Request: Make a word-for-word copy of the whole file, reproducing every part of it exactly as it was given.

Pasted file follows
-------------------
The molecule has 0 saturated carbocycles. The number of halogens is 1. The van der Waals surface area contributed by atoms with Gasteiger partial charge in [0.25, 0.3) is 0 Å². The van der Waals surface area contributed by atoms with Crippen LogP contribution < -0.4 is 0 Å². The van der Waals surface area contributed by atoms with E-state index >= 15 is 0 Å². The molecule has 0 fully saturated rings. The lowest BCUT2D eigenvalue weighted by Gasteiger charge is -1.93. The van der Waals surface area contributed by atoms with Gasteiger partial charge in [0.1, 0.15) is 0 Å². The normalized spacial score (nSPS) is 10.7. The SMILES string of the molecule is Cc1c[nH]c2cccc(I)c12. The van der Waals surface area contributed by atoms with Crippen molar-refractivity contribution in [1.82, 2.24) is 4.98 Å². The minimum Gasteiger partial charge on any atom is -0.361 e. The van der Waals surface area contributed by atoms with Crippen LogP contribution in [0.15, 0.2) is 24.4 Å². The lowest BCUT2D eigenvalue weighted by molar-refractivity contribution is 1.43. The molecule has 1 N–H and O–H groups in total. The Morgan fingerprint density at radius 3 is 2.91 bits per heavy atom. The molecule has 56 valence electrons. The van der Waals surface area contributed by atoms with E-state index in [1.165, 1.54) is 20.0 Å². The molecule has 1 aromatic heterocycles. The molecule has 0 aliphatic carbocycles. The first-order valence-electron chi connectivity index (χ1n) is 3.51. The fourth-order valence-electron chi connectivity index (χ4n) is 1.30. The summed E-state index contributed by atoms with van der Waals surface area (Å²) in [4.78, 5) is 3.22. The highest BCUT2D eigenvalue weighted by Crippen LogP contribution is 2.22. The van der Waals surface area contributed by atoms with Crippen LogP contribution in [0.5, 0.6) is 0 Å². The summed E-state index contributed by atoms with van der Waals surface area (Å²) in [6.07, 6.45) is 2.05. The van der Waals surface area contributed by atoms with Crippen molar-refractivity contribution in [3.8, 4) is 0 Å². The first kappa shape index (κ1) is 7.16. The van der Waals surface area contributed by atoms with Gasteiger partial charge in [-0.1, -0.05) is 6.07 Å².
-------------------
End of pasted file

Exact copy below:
The molecule has 0 saturated carbocycles. The number of halogens is 1. The van der Waals surface area contributed by atoms with Gasteiger partial charge in [0.25, 0.3) is 0 Å². The van der Waals surface area contributed by atoms with Crippen LogP contribution < -0.4 is 0 Å². The van der Waals surface area contributed by atoms with E-state index >= 15 is 0 Å². The molecule has 0 fully saturated rings. The lowest BCUT2D eigenvalue weighted by Gasteiger charge is -1.93. The van der Waals surface area contributed by atoms with Gasteiger partial charge in [0.1, 0.15) is 0 Å². The normalized spacial score (nSPS) is 10.7. The SMILES string of the molecule is Cc1c[nH]c2cccc(I)c12. The van der Waals surface area contributed by atoms with Crippen molar-refractivity contribution in [1.82, 2.24) is 4.98 Å². The minimum Gasteiger partial charge on any atom is -0.361 e. The van der Waals surface area contributed by atoms with Crippen LogP contribution in [0.15, 0.2) is 24.4 Å². The lowest BCUT2D eigenvalue weighted by molar-refractivity contribution is 1.43. The molecule has 1 N–H and O–H groups in total. The Morgan fingerprint density at radius 3 is 2.91 bits per heavy atom. The molecule has 56 valence electrons. The van der Waals surface area contributed by atoms with E-state index in [1.165, 1.54) is 20.0 Å². The molecule has 1 aromatic heterocycles. The molecule has 0 aliphatic carbocycles. The first-order valence-electron chi connectivity index (χ1n) is 3.51. The fourth-order valence-electron chi connectivity index (χ4n) is 1.30. The summed E-state index contributed by atoms with van der Waals surface area (Å²) in [4.78, 5) is 3.22. The highest BCUT2D eigenvalue weighted by Crippen LogP contribution is 2.22. The van der Waals surface area contributed by atoms with Crippen LogP contribution in [0.5, 0.6) is 0 Å². The summed E-state index contributed by atoms with van der Waals surface area (Å²) in [6.07, 6.45) is 2.05. The van der Waals surface area contributed by atoms with Crippen molar-refractivity contribution in [3.8, 4) is 0 Å². The first kappa shape index (κ1) is 7.16. The van der Waals surface area contributed by atoms with Gasteiger partial charge in [-0.1, -0.05) is 6.07 Å².